Have A Growth Mindset To Improve Your Writing
It was embarrassing.
Who wrote this? It’s awful!
Oh… I wrote it.
Or did I?
To be precise, a former version of me wrote it. I wrote it five years ago. Now I think it is trash.
But I thought it was good five years ago. It was fine, and I was already making money to write, but now I think it wasn’t good.
Why? What changed?
The answer is simple: I got better at writing. I’ve been writing 2000-10,000 words per day, six days a week, as a pro ghostwriter for five years. It’s safe to say that practice makes perfect.
If not perfect, at least better.
Not only that, but I’ve been trying to become a better writer by studying writing. I’ve read books about writing. I’ve taken courses and done exercises to be a better writer. I’ve read the best writing and even hand-copied it to become a better writer. I’ve grown because I have a growth mindset.
I was stunned when I heard Steven Pressfield say he wrote for 27 years before he got published. He claims his early writing was bad.
I was stunned…and excited.
I was excited, because this means someone can go from “bad at writing” to “so good that he writes beloved best sellers.”
We usually think of great writers as those who come out of womb writing well. It isn’t true. There are those who catch on early, but no one comes out of the womb writing. Everyone has to grow at some point. Everyone has to learn and get better. And no one is good enough that they couldn’t improve.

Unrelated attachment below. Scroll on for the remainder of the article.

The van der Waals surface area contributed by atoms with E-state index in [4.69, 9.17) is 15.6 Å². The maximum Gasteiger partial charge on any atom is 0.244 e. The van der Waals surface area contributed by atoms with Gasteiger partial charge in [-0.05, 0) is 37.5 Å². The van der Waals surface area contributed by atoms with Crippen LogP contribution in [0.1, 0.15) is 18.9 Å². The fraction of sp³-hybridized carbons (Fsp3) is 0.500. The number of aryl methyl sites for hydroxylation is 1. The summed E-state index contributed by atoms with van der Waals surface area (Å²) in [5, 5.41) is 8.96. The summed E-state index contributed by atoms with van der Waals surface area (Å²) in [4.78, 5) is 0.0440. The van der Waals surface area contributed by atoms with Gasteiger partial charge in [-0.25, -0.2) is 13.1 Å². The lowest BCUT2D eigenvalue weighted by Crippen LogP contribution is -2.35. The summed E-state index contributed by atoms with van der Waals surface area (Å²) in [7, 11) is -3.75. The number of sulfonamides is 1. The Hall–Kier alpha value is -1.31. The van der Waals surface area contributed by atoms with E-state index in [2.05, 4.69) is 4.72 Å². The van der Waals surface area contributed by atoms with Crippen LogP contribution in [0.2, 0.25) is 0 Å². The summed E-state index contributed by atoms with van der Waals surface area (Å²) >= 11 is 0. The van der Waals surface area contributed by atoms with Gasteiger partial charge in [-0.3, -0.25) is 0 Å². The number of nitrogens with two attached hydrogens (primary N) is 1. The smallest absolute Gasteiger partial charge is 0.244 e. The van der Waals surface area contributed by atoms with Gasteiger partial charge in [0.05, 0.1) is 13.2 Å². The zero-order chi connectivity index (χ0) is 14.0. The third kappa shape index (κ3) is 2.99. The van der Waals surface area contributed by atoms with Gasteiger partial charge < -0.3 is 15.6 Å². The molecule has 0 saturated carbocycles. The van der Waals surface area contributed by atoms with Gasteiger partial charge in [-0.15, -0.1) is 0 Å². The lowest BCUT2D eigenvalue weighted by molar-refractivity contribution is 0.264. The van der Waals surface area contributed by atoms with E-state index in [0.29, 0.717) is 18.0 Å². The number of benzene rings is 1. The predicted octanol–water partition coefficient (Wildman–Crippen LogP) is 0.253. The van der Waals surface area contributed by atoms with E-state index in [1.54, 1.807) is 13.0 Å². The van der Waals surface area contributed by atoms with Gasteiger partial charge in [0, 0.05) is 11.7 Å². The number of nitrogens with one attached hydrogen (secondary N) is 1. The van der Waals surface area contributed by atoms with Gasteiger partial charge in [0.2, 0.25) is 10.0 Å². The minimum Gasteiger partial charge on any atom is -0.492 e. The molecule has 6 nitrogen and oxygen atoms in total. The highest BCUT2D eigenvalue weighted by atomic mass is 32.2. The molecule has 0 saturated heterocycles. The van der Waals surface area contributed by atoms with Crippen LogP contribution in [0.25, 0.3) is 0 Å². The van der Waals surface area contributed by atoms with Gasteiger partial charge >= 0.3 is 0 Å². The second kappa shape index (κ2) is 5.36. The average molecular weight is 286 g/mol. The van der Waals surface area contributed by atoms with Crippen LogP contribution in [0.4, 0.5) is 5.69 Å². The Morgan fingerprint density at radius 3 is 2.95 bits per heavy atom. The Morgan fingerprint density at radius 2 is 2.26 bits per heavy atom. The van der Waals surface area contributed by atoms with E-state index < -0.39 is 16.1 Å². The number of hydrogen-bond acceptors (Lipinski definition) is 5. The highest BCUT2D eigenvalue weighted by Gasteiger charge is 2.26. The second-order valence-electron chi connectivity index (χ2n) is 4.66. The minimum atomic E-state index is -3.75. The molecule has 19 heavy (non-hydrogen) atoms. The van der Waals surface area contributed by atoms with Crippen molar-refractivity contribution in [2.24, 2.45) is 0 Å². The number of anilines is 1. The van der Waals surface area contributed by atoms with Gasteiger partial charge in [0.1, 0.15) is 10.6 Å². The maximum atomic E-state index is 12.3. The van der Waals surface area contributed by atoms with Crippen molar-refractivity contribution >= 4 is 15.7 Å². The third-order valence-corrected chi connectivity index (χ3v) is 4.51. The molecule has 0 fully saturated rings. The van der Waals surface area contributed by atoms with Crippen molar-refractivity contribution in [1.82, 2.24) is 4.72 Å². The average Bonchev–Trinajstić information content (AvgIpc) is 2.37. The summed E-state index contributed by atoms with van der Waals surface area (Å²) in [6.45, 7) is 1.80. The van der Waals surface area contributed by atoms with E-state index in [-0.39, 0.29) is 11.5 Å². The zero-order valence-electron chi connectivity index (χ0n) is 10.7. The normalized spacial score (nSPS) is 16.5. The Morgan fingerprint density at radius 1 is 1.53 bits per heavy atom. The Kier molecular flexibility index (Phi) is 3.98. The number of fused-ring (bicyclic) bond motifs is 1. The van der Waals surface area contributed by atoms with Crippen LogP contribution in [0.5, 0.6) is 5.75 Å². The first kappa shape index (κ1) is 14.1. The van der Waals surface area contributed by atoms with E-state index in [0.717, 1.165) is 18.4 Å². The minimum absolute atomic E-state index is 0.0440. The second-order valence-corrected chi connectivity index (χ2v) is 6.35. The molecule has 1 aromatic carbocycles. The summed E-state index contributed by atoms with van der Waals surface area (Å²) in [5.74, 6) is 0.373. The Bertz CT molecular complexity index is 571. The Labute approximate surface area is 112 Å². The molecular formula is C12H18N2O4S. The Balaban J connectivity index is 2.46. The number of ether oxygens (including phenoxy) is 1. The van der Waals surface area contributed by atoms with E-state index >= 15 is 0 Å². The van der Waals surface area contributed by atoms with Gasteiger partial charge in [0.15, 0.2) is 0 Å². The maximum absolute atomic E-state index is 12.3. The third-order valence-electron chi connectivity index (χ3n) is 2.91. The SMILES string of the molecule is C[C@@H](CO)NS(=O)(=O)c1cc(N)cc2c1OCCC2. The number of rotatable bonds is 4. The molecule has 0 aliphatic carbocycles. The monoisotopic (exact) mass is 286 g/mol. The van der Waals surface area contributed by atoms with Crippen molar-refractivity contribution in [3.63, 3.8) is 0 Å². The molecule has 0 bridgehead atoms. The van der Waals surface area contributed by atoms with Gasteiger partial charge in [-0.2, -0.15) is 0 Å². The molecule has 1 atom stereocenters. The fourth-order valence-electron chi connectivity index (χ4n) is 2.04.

I want this to be encouraging. If you love writing then you have everything you need. You do need to love it, because if you don’t, it will be grueling. The skill comes along with the reps.
The opposite is the fixed mindset (see Carol Dweck’s work on these two mindsets). A fixed mindset says, “I’m a great writer,” or “I’m a bad writer,” and that’s it. With a fixed mindset you cannot grow, because you cannot imagine growing. You have an identity and you’re stuck in it. Instead, understand the powerful reality that you are never “fixed” but always changing.
You know what I’m looking forward to? Five years from now when I’m embarrassed about this post. Why will I be embarrassed? Because I write 2000-10,000 words per day and I work terribly hard to improve my writing. How could I not get better?
My hope is that if you think of yourself as no good at writing you can see it only as a starting point. If you love it, you will have the energy and desire to practice. If you practice, you will be a great writer, but more importantly, you will be a writer that never stops growing. I cannot wait to see what you write then!